Brougham Hall facts for kids
The de Burgham family may have held land at Brougham in Edward the Confessor's time and were allowed to keep their position after the Norman Conquest of England, which occurred after 1092 in this region : a Wilfred de Burgham was recorded in the reign of Henry II. The de Burghams retained land by military service to the Vieuxpont lords who lived at Brougham Castle close by.
The hall, usually sold in third parts, passed through the hands of various families in Medieval times. Lady Anne Clifford, 14th Baroness de Clifford, the then owner of Brougham Castle, bought one third part of Brougham Hall in 1654. Amongst other improvements, she re-built the Hall's chapel, St. Wilfrid's, completed about 1659. Lady Anne's attorney-at law and later her steward, James Bird, bought her third of the Hall and manor after her death (1676), being the first person to hold the entirety of the building since the de Broughams. The male line of the Birds of Brougham family died out, however, and the then owner of the Hall and estate, Thomas Carleton, sold both to John Brougham of Scales in 1726. John Brougham belonged to a separate branch of the old de Brougham family, and was "the most successful member of the Brougham family in the 18th century", being a Commissioner in the Excise service for England as well as a barrister and local squire.
The oldest part of the hall is the thirteenth-century gateway, followed by the Tudor Hall, which dates back to around 1480–1520. The seventeenth-century guardhouse was built by James Bird. The Hall was close to the scene of a bloody battle between the Jacobite army of Prince Charles Edward Stuart and Government forces (the Clifton Moor Skirmish), that took place in December 1745.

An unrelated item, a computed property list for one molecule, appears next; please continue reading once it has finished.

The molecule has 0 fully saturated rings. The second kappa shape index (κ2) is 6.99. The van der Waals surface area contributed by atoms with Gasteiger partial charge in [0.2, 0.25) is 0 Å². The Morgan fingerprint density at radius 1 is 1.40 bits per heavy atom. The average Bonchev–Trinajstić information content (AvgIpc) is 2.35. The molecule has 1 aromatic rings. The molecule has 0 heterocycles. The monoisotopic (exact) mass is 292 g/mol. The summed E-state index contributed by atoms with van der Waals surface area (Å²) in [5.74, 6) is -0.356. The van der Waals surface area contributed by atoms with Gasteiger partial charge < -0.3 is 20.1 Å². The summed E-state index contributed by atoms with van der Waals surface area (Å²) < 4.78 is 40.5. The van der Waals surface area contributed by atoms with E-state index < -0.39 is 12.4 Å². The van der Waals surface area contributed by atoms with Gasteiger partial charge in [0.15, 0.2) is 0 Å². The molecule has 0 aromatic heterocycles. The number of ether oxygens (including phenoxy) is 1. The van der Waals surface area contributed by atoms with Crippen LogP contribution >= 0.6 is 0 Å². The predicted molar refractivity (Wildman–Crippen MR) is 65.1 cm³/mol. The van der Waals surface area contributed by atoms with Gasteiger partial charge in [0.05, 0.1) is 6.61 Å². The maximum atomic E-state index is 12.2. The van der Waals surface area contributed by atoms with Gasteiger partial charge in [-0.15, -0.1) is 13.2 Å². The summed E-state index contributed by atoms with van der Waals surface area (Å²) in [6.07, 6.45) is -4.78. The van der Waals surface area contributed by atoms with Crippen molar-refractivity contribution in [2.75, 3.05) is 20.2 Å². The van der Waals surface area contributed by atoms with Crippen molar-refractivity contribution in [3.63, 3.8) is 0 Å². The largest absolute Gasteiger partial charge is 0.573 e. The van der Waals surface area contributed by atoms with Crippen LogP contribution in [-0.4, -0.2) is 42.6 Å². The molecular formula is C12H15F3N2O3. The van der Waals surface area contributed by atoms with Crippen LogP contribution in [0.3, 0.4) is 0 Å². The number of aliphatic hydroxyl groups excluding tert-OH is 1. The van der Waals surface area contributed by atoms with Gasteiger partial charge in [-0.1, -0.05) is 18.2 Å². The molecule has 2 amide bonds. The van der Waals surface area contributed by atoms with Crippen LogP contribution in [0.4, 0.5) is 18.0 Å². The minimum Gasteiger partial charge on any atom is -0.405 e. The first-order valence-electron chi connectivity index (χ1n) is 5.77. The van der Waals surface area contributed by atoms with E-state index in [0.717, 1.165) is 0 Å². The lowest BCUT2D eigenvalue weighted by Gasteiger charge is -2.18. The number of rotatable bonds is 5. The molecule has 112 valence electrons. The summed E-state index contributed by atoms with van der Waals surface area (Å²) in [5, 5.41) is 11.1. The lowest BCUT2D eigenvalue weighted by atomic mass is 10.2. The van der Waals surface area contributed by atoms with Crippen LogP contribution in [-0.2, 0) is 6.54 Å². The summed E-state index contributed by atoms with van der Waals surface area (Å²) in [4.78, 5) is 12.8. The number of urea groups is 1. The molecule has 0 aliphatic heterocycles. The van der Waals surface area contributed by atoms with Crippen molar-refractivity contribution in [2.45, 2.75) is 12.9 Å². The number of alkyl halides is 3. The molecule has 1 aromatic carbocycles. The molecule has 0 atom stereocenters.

The rise to power of Henry Brougham, 1st Baron Brougham and Vaux, led to the Hall being extended and enlarged between 1830 and 1847, to designs by the architect Lewis Nockalls Cottingham. The building works were largely overseen by Henry's brother, William Brougham, 2nd Baron Brougham and Vaux.
From this point on, Brougham Hall received visits from London " society" and other notable people, including royalty. This culminated in the visit, in 1905, of the King, Edward VII. However, after World War I, Brougham Hall, in common with many other country houses, faced a severe financial crisis. This was compounded by the spendthrift nature of Victor Brougham, 4th Baron Brougham and Vaux, and his failed attempts to shore up income by becoming a professional gambler. The hall was sold by Victor, 4th Baron Brougham, attempting to pay his many debts, in 1934, and was thereafter sold again for demolition.
From 1941 to 1945, there was a secret tank development facility at Brougham Hall. The project was known as Canal Defence Light (CDL). A plaque at the Hall remembers the men who worked there during the war. There is also a bunker which was used during World War II.
After World War II, the Hall languished in a derelict state until it was purchased by Christopher Terry in 1967. Mr. Terry and his wife, Alison, determined to arrest the further decline of the Hall.
Today, the hall is the subject of a renovation project by volunteers and is open to visitors throughout the year.
Brougham Hall Facts for Kids. Kiddle Encyclopedia.